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Showing posts with the label social justice

Kavanaugh: This Was No Witch Hunt

I recently wrote this piece in response to the comparisons of Kavanaugh's hearings to the witch trials in Salem in 1692 on behalf of Voices Against Injustice, a Salem-based nonprofit organization:

The winds of Salem are rising.  From Canada’s Calgary Herald to Fox News, in blogs and tweets, 
reporters, columnists and pundits have compared recent Senate hearings on the confirmation of
 Supreme Court nominee Brett Kavanaugh to the witch trials that consumed Salem, Massachusetts 
in 1692.  Their claims, righteous and protective, defend Kavanaugh from his accusers and point to
 a “witch hunt,” an hysterical web of conspiracy and lies. “No evidence!”  They clamor that Kavanaugh is “a convenient scapegoat” for those who identify with 
the political left.  He is innocent, unjustly accused, caught in the turmoil of a political and cultural tempest 
much like the victims of Salem.  The notion that Kavanaugh is a victim has been splashed all over 
media. These claims are unfounded and historically …

Six Word Memoir Project Comes to Salem, Massachusetts

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Once upon a time, I had a particularly wonderful group of Intro to Public History students.  We were working with the idea of memoir as public history.  As a lark, really, I asked them to write their life story in six words, no more no less.  The idea came from  Smith Magazine and we all found it to be really compelling.  So compelling, in fact, that we decided to involve our campus in the process.  My students got hundreds of students involved.  They shared their experiences, from the mundane to the sacred and everything in between.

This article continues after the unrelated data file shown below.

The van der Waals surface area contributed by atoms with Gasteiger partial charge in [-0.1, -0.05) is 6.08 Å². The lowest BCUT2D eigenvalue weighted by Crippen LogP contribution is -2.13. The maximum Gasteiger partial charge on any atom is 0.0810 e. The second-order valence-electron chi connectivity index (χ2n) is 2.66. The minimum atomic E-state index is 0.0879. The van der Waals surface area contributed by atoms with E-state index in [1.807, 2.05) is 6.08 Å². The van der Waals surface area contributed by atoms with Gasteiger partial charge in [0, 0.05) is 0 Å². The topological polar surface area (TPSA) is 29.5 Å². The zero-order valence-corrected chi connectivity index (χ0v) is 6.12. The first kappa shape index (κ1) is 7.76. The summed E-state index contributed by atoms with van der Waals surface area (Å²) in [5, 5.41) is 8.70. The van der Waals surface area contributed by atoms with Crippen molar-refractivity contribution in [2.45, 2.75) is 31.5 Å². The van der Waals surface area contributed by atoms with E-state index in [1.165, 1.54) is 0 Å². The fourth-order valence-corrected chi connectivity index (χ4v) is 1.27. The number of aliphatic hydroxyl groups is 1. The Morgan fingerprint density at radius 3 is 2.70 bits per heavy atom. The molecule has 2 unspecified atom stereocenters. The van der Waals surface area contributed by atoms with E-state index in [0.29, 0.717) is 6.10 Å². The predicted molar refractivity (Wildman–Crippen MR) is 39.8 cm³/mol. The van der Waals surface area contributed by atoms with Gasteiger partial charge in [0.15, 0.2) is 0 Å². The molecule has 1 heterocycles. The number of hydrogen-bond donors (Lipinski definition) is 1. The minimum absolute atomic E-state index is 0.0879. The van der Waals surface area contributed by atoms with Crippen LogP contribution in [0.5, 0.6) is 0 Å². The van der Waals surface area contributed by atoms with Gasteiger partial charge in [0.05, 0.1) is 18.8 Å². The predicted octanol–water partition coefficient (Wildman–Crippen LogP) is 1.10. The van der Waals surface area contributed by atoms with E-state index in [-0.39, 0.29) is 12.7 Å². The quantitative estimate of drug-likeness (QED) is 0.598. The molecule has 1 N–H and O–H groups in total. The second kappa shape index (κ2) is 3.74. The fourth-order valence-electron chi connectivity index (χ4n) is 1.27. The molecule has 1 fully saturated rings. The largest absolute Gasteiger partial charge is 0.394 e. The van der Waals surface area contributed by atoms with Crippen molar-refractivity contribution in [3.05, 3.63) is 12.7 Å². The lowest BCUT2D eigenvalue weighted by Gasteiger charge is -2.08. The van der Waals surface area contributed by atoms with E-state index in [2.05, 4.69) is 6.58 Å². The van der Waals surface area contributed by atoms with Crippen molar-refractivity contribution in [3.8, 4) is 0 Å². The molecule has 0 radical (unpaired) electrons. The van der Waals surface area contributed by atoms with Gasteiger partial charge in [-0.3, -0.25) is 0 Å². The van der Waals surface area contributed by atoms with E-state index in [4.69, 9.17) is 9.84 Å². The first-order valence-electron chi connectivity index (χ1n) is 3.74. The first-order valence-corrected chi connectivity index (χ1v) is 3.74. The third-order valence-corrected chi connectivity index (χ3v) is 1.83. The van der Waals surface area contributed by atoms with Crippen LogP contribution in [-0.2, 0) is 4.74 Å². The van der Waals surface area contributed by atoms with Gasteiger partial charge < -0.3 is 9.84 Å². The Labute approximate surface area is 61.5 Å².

As public historians, we grappled with how to curate, to care for, other people's stories.  We came up with creative ways of getting people to contribute and we took turns gatekeeping content and dealing with difficult memoirs, painful ones, angry and sad ones.  We talked and debated and ultimately designed a series of arresting exhibits all over campus.  You can see them here.  From kitchen staff to the Vice President, so many members of our commu…

(White) Academia Needs Work

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Tiffany Martinez didn't need to add the "white" to her statement that "academia needs work." She experiences the power and exclusion of whiteness all the time. For her, the academy is white.  I hope you've already read her piece, Academia, Love Me Back, but if you haven't, you need to.  Anyone working in the academy needs to.  White people need to.

I needed to.  I know, from my own experiences and my own mistakes, that the worst injury a professor inflicts on a student is the false assumption that work they have submitted is not their own.

That is what happened to Martinez.  She used the word, "hence" in an essay.  Her professor insisted that this was not her word.  They underlined "not" twice.  As in, "no freaking way do you know this word."  Not to mention this young woman is a serious scholar  and can probably out-write every kid in that class.

 The damage we can wreak as professors by making assumptions about student…

Erasing Labor Day?

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A friend of mine posted this picture yesterday:

She took it at her dry cleaners.  It led to a very funny thread on her Facebook wall:

"Someone might need a tutorial on holidays?"

"Police?  Well, they are usually unionized, right?"

"Union organizers! They keep us strong and free."

"My shop steward definitely keeps me safe from management."

And it went on from there.  One person made the case that the dry cleaners' experience was directly connected to the events at the Triangle Shirtwaist Factory in New York and  made them, possibly, more amenable to learning the stories of America's labor organizing histories. "History is a weapon."